Sexual Orientation Shouldn’t Matter For Justice

What is justice? Is justice simply what the law says it to be, or perhaps is it inclusive and protective of all people, regardless of their sexual orientation, race, religion and so on? For many individuals they are protected by the law, but for members of the LGBTQ community that is not always the case. Some same sex couples, like Krista and Jami Contreras who live in a state which grants LGBTQ with no protective laws, experienced discrimination and humiliation that affected not only them, but also their daughter Bay, because they do not fit into the heteronormative category of cisgender that is overly dominant within the justice system. With laws that are in favor of cultural and societal sexual ‘norms’, discrimination towards the LBGTQ, trans and all other minority communities is common place in many areas of the world because they are not viewed as equal, due to their intersecting values and traits, which in turn lead to oppression and marginalization.

Much like the Contreras, who experienced sexual discrimination, many members of marginalized groups face similar circumstances of exclusion and judgement that affects their everyday lives. For example, blacks fought and are still fighting against racism and transgender people have to face a society that often looks down upon them and criticizes them because of their gender socialization. Krista and Jami’s story demonstrates that yes, when their doctor refused treatment for their six day old baby girl she had the right based on her moral and religious beliefs, but just because such a law protected their doctor didn’t mean that the Contreras were safe as well. In order for justice to be protective and fair to all individuals it must be inclusive of all umbrella terms and intersecting qualities when it comes to things such as gender, race and religion. Dr. Vesna Roi’s refusal to do her job and treat a patient with same sex parents because it went against her moral beliefs is not in fact wrong, she is entitled to freedom of belief, but how can one say that it is right when you look at the position the Contreras were put into?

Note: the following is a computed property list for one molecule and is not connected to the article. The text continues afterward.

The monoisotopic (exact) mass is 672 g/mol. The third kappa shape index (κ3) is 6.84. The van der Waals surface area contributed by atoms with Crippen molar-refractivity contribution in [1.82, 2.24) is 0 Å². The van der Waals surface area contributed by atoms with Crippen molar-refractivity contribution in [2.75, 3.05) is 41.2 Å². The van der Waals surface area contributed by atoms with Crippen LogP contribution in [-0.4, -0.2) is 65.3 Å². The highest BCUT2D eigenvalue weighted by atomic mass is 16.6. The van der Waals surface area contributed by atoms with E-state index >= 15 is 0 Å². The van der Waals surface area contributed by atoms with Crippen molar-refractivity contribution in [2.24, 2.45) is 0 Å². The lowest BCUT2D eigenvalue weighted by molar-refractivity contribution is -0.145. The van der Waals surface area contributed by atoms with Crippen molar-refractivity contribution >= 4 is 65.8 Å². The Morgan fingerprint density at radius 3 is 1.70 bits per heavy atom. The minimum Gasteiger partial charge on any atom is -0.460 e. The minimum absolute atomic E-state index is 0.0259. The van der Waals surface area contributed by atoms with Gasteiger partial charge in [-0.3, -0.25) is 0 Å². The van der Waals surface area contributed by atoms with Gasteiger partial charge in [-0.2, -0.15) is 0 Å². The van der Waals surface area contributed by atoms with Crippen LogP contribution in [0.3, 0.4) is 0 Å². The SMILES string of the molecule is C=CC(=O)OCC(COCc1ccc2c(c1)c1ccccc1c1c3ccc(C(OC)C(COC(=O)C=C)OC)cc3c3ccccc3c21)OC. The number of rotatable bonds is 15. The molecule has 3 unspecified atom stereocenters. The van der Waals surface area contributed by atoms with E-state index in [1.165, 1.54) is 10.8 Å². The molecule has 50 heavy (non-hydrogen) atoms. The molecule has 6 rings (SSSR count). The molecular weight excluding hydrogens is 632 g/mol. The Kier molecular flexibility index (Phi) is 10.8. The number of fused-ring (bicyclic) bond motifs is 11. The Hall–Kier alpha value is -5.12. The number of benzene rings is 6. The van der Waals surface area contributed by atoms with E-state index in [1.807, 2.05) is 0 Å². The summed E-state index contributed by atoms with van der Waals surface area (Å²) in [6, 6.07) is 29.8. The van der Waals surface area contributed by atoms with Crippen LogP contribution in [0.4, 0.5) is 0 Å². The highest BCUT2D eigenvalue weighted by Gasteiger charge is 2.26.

As Dr. Cornel West said, “You can’t lead the people if you don’t love the people. You can’t serve the people unless you save the people” meaning that when something, such as a law, is put in place to protect certain individuals, it should not in turn discriminate or harm any other groups within the community. For the Contreras, they were not given the right to fight the prejudice that they faced because Vermont does not offer any such legislation to protect the fundamental rights and freedoms for the LGBTQ community. The situation that they faced with Dr. Roi was one sided, justice was in favor of the gender binaries that are socially constructed and excluding of those that do not conform. The Contreras story is the case for so many people that are faced with interconnecting and marginalizing factors in their life that they can even be legally denied the right to be treated by healthcare professionals. When looking at such oppression how can the government say that they are serving for the justice of the people if they are jeopardizing and harming certain groups of people that should be given the exact same fundamental rights and freedoms as anyone else.